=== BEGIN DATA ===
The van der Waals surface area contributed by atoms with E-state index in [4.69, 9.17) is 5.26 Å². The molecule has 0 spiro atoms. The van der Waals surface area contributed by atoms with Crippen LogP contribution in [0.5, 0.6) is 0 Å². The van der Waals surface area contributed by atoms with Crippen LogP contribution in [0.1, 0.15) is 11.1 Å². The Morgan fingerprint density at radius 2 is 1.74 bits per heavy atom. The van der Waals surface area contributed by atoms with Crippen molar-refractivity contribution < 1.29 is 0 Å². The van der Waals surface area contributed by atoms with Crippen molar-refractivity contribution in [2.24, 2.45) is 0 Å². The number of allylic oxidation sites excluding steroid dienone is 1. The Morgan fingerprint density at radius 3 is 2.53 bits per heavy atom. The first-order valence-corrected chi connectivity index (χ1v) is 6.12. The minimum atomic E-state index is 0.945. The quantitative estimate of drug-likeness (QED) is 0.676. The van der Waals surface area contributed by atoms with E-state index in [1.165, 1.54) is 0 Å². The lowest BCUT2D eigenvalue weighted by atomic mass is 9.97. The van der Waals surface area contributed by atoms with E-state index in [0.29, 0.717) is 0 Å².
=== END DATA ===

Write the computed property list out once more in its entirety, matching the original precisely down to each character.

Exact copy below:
The van der Waals surface area contributed by atoms with E-state index in [4.69, 9.17) is 5.26 Å². The molecule has 0 spiro atoms. The van der Waals surface area contributed by atoms with Crippen LogP contribution in [0.5, 0.6) is 0 Å². The van der Waals surface area contributed by atoms with Crippen LogP contribution in [0.1, 0.15) is 11.1 Å². The Morgan fingerprint density at radius 2 is 1.74 bits per heavy atom. The van der Waals surface area contributed by atoms with Crippen molar-refractivity contribution < 1.29 is 0 Å². The van der Waals surface area contributed by atoms with Crippen molar-refractivity contribution in [2.24, 2.45) is 0 Å². The number of allylic oxidation sites excluding steroid dienone is 1. The Morgan fingerprint density at radius 3 is 2.53 bits per heavy atom. The first-order valence-corrected chi connectivity index (χ1v) is 6.12. The minimum atomic E-state index is 0.945. The quantitative estimate of drug-likeness (QED) is 0.676. The van der Waals surface area contributed by atoms with E-state index in [1.165, 1.54) is 0 Å². The lowest BCUT2D eigenvalue weighted by atomic mass is 9.97. The van der Waals surface area contributed by atoms with E-state index in [0.29, 0.717) is 0 Å².